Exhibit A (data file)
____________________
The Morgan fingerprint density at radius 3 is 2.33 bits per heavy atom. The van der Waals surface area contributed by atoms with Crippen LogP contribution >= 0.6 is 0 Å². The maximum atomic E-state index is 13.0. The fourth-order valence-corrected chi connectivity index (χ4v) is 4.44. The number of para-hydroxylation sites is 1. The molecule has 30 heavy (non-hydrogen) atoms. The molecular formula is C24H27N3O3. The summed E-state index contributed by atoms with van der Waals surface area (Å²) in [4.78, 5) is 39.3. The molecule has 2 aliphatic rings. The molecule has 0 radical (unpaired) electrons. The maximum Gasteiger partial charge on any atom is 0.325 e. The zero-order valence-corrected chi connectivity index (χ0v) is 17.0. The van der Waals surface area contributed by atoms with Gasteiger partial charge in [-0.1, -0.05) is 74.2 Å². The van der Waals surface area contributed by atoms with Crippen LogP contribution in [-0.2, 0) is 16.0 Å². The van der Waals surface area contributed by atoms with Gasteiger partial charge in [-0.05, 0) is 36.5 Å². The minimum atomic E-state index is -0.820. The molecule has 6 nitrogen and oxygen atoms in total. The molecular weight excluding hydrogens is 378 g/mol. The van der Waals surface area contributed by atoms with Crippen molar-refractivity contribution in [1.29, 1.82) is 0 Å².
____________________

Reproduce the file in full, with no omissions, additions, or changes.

The Morgan fingerprint density at radius 3 is 2.33 bits per heavy atom. The van der Waals surface area contributed by atoms with Crippen LogP contribution >= 0.6 is 0 Å². The maximum atomic E-state index is 13.0. The fourth-order valence-corrected chi connectivity index (χ4v) is 4.44. The number of para-hydroxylation sites is 1. The molecule has 30 heavy (non-hydrogen) atoms. The molecular formula is C24H27N3O3. The summed E-state index contributed by atoms with van der Waals surface area (Å²) in [4.78, 5) is 39.3. The molecule has 2 aliphatic rings. The molecule has 0 radical (unpaired) electrons. The maximum Gasteiger partial charge on any atom is 0.325 e. The zero-order valence-corrected chi connectivity index (χ0v) is 17.0. The van der Waals surface area contributed by atoms with Gasteiger partial charge in [-0.1, -0.05) is 74.2 Å². The van der Waals surface area contributed by atoms with Crippen LogP contribution in [-0.2, 0) is 16.0 Å². The van der Waals surface area contributed by atoms with Gasteiger partial charge in [-0.05, 0) is 36.5 Å². The minimum atomic E-state index is -0.820. The molecule has 6 nitrogen and oxygen atoms in total. The molecular weight excluding hydrogens is 378 g/mol. The van der Waals surface area contributed by atoms with Crippen molar-refractivity contribution in [1.29, 1.82) is 0 Å².